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CHARLES G. ADDISON, ESQ. The history of the Knights Templars, Temple Church, and the Temple


Sir John Froissart's Chronicles of England, France, Spain and the Ajoining Countries from the latter part of the reign of Edward II to the coronation of Henry IV in 12 volumes 

Chronicles of Enguerrand De Monstrelet (Sir John Froissart's Chronicles continuation) in 13 volumes 

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The history of the Knights Templars, Temple Church, and the Temple
page 138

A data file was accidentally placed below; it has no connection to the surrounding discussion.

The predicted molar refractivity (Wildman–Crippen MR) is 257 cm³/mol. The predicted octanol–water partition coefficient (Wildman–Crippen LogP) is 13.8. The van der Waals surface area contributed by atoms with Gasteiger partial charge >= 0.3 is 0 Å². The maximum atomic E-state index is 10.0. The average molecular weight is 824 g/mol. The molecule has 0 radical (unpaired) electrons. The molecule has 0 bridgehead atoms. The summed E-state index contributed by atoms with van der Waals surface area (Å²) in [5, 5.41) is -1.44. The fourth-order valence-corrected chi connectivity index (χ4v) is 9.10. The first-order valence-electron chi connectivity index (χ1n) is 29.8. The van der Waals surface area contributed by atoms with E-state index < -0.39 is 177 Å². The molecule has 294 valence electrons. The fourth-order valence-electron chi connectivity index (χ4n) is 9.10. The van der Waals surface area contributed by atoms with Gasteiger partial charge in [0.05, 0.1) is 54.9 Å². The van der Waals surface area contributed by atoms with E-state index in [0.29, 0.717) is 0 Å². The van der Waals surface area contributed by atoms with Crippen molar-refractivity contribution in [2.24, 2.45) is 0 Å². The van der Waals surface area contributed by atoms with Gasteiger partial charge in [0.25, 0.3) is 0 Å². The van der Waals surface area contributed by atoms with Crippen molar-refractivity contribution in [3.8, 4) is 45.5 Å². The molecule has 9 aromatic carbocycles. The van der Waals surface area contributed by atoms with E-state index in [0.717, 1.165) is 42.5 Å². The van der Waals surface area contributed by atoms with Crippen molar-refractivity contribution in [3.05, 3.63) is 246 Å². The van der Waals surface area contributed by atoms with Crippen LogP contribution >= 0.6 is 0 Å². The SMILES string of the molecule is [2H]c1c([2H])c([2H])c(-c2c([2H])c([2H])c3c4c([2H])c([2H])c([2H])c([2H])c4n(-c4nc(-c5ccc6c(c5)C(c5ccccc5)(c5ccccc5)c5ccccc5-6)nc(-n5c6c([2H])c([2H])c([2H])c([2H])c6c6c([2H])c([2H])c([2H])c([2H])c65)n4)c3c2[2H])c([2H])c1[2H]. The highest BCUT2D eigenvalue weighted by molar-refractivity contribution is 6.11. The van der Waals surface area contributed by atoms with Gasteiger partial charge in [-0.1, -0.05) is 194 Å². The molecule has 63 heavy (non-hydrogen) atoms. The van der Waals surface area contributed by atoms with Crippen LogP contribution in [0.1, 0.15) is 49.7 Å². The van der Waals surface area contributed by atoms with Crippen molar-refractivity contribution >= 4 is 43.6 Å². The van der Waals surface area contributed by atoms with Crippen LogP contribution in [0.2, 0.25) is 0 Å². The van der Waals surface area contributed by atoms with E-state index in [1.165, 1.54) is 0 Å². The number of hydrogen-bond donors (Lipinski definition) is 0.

THE ΚΝΙΟΠΤ» TEMPLARS. 125 tains and the plains, the hills and the valleys, covered with their GxR.-.*r DK dead. I saw their fallen and deserted banners sullied with dust ^'""ï'i'JJ; and with- blood. I saw their heads broken and battered, their limbs scattered abroad, and the blackened corses piled one upon another like the stones of the builders. I called to mind the words of the Koran, 'The infidel shall say, What am I but dust?' I saw thirty or forty tied together by one cord. I saw in one place, guarded by one Mussulman, two hundred of these famous warriors gifted with amazing strength, who had but just now walked forth amongst the mighty ; their proud bearing was gone ; they stood naked with downcast eyes, wretched and miserable The lying infidels were now in the power of the true believers. Their king and their cross were captured, that cross before which they bow the head and bend the knee ; which they bear aloft and worship with their eyes ; they say that it is the identical wood to which the God whom they adore was fastened. They had adorned it with fine gold and brilliant stones; they carried it before their armies; they all bowed towards it with respect. It was their first duty to defend it ; and ho who should desert it would never enjoy peace of mind. The capture of this cross was more grievous to them than the captivity of their king. Nothing can compensate them for the loss of it. It was their God ; they prostrated themselves in the dust before it, and sang hymns when it was raised aloft!"* Among the few christian warriors who escaped from this terrible encounter, was the Grand Master of the Hospital ; he clove his way from the field of battle, and reached Ascalon in safety, but died of his wounds the day after his arrival. The multitude of captives was enormous, cords could not be found to bind them, the tent-rbpes were all used for the purpose, but were insufficient, * Ouunt'eiUin Kateb-Aboxt-htimM-Mnhamed-Jlenhamed. one of Saladin's wcret-iricn Extraits Arabes, par Al. Mithaud.

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